This weekend’s 12,000-person protest in Washington against the Keystone XL tar sands pipeline proved that the environmental movement has a strong presence in the coming elections.
But for all that strength, the movement is missing one key ingredient: A tangible plan for our economy without the tar sands pipeline.
Sure, activists have clear demands for greater support of clean energy, effective clean air and water standards, strong local land rights, and national action on reducing greenhouse gas emissions. But the short-term economic arguments in favor of this pipeline — no matter how grossly inflated — may outweigh some of those environmental concerns. No one has yet presented a comprehensive, business-focused vision for the U.S. without the pipeline. Until now.
The Rocky Mountain Institute just released it’s latest book, Reinventing Fire, which provides a “grand synthesis” of decades-long research on how to create a profitable transition from a fossil fuel-based economy to an efficient, clean energy economy by 2050 that is 150% bigger than today — with no major technological breakthroughs and no major act of Congress.
Yes, you read that correctly.
We had a chance to sit down with RMI’s Co-Founder and Chief Scientist, Amory Lovins, to chat about how the plan came together:
It actually came out of the analysis. We simply followed the numbers where they led and found we could get internal rates for turn of say 33 percent in buildings, 21 in industry, 17 in transport without price in carbon. We could meet all of the normal investment expectations in each sector by combining modern efficiency and renewable supply techniques. The policy innovations needed to unlock or speed options by private sector could all be done administratively or at the state level. So it is not a policy-free approach. Quite the contrary, policy innovation is an important component, it just happens not to require any act in congress.
The RMI plan utilizes what Lovins calls “business acupuncture” — finding key pressure points that can potentially unlock large amounts of innovation within the entire energy and transportation system.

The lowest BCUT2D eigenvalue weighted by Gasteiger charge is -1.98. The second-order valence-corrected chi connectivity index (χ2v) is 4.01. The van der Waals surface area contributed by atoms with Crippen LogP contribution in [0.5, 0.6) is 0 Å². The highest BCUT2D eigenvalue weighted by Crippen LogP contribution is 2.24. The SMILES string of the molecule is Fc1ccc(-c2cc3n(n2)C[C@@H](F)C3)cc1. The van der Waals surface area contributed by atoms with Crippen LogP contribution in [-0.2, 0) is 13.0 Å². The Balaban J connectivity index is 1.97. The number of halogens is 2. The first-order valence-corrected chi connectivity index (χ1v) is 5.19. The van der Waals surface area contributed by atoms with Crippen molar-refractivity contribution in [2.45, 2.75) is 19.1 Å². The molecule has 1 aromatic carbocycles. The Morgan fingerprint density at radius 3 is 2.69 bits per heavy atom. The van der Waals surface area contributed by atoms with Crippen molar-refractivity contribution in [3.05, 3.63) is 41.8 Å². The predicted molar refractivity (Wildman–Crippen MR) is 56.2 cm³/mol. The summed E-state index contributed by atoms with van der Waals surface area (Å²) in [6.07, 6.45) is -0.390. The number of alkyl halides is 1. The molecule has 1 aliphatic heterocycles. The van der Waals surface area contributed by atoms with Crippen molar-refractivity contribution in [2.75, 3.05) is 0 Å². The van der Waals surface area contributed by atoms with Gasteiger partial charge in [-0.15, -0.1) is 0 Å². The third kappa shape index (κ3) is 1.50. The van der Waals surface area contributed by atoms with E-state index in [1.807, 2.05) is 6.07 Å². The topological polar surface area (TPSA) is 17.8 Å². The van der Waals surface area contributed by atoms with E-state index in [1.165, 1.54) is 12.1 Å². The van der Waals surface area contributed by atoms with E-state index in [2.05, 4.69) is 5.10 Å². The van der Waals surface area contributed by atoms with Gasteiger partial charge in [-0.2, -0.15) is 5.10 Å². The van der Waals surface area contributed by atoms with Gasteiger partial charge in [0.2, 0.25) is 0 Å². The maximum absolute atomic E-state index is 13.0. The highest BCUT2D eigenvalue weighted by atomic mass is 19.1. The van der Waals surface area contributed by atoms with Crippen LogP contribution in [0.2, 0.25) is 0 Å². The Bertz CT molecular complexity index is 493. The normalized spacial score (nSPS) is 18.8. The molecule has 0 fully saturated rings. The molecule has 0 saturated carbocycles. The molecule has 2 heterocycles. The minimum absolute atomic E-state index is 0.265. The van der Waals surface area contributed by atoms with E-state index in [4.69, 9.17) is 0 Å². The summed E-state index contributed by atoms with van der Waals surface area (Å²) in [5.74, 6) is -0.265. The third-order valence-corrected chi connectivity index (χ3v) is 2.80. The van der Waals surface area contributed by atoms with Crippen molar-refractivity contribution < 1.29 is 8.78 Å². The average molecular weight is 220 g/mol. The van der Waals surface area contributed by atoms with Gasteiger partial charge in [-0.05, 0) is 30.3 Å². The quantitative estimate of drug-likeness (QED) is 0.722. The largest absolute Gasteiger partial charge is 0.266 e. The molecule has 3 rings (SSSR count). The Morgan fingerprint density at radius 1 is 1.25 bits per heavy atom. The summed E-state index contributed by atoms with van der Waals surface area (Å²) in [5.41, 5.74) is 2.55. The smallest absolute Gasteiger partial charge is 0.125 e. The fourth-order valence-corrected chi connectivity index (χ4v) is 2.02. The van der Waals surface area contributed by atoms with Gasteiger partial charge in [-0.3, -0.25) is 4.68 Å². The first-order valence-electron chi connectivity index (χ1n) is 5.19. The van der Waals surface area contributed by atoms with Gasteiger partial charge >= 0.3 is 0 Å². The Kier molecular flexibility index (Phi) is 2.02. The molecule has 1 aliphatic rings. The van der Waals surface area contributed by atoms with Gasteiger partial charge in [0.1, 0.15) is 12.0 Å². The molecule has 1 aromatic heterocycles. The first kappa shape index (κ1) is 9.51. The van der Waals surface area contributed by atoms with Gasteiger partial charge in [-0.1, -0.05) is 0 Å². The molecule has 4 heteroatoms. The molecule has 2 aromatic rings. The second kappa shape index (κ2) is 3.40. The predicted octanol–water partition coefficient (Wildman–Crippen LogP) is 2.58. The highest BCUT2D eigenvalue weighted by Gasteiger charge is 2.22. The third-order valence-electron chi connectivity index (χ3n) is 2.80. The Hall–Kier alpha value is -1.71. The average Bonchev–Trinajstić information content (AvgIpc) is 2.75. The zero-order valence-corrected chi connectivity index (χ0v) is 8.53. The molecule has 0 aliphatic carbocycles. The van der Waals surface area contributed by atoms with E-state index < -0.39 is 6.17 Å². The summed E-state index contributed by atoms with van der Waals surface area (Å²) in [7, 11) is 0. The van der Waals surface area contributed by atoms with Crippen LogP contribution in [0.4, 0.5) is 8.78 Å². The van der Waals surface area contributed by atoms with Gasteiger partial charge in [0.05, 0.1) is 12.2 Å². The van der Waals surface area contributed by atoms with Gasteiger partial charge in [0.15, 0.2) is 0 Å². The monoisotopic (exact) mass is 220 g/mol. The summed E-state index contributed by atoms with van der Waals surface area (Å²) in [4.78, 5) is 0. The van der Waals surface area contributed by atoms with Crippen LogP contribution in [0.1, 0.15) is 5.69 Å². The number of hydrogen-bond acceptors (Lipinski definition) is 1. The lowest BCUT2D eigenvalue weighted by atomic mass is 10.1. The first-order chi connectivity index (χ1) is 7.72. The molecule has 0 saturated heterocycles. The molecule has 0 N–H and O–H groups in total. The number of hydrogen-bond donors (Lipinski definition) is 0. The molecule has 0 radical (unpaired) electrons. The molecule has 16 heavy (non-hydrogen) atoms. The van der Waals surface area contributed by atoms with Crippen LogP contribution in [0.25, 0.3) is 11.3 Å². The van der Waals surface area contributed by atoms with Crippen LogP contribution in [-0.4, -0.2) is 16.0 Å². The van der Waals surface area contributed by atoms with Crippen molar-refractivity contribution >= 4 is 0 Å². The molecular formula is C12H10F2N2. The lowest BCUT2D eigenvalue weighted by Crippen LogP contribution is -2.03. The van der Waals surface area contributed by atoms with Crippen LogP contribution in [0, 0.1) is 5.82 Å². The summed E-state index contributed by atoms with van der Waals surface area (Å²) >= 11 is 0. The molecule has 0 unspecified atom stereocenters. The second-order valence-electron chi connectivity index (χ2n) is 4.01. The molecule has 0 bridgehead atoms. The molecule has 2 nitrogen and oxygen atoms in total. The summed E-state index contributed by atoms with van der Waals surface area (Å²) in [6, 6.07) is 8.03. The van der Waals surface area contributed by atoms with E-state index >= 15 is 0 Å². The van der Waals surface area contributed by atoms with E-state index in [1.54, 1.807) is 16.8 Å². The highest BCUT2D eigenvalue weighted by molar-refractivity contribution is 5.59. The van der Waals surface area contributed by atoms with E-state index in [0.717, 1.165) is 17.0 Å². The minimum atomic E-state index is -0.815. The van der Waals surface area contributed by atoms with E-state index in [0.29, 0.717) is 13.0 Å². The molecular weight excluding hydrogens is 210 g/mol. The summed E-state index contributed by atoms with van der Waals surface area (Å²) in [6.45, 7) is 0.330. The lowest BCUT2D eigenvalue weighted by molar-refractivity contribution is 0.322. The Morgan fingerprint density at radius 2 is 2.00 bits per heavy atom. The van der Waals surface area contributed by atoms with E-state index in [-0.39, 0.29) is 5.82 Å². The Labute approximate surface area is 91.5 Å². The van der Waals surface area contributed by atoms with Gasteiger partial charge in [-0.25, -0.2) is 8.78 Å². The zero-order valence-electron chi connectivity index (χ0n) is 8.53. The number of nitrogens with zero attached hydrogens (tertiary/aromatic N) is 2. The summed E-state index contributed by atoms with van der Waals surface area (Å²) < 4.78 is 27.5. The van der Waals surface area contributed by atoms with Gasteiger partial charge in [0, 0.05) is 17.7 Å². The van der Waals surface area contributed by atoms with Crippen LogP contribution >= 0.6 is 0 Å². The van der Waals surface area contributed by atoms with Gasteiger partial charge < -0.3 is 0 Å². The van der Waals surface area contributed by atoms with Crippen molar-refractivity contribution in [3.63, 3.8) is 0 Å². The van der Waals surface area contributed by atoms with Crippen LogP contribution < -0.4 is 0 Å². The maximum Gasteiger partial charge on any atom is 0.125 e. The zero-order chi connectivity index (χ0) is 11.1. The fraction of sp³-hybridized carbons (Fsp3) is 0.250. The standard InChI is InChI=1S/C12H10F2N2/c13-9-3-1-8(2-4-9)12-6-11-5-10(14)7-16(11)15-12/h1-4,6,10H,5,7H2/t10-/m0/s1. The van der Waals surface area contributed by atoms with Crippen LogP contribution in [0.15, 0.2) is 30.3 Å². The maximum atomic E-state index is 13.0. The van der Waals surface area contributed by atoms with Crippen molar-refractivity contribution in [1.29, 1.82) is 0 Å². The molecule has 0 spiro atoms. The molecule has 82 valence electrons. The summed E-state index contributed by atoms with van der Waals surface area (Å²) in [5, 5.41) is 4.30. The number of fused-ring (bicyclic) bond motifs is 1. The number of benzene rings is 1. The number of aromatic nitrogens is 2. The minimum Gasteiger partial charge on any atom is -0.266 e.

In outlining specific sets of actions based upon difficulty of implementation and profitability, the Reinventing Fire plan is designed to give business and policy makers an aggressive-but-realistic blueprint for considering dramatic change in the energy sector.
A realist might scoff at the idea of using no fossil fuels by 2050. But as RMI has proven in its research and implementation over the years, the solutions to our energy problems are often just beneath the surface. In many cases, all it takes is a healthy dose of creativity in thinking about new approaches to deployment, says Lovins.
The main ingredients are awareness of what’s possible, paying attention, and business leadership, clearing away some policy obstacles (administratively or at state level), and going out and making money, which is what business is good at. You require no new inventions, our required are only normal maturation and refinement of existing technologies.
For many in the activist or scientific community, projects like the Keystone XL tar sands pipeline are “game over” or “a line in the sand.” But that’s not necessarily true.
With a strong plan in place to prove that such projects are completely unnecessary, the argument can get beyond “climate morals” and move deeper into the economic and political realm. Opponents of the pipeline would be wise to use this plan to their advantage.
To hear more, listen to this week’s Climate Progress podcast at the top of the page. In this week’s show, we’ll also speak with Rick Fedrizzi, president of the U.S. Green Building Council, about why the building design and construction sector is “never going back.”
You can access previous episodes on our podcast feed. And yes, our feed will be on iTunes soon.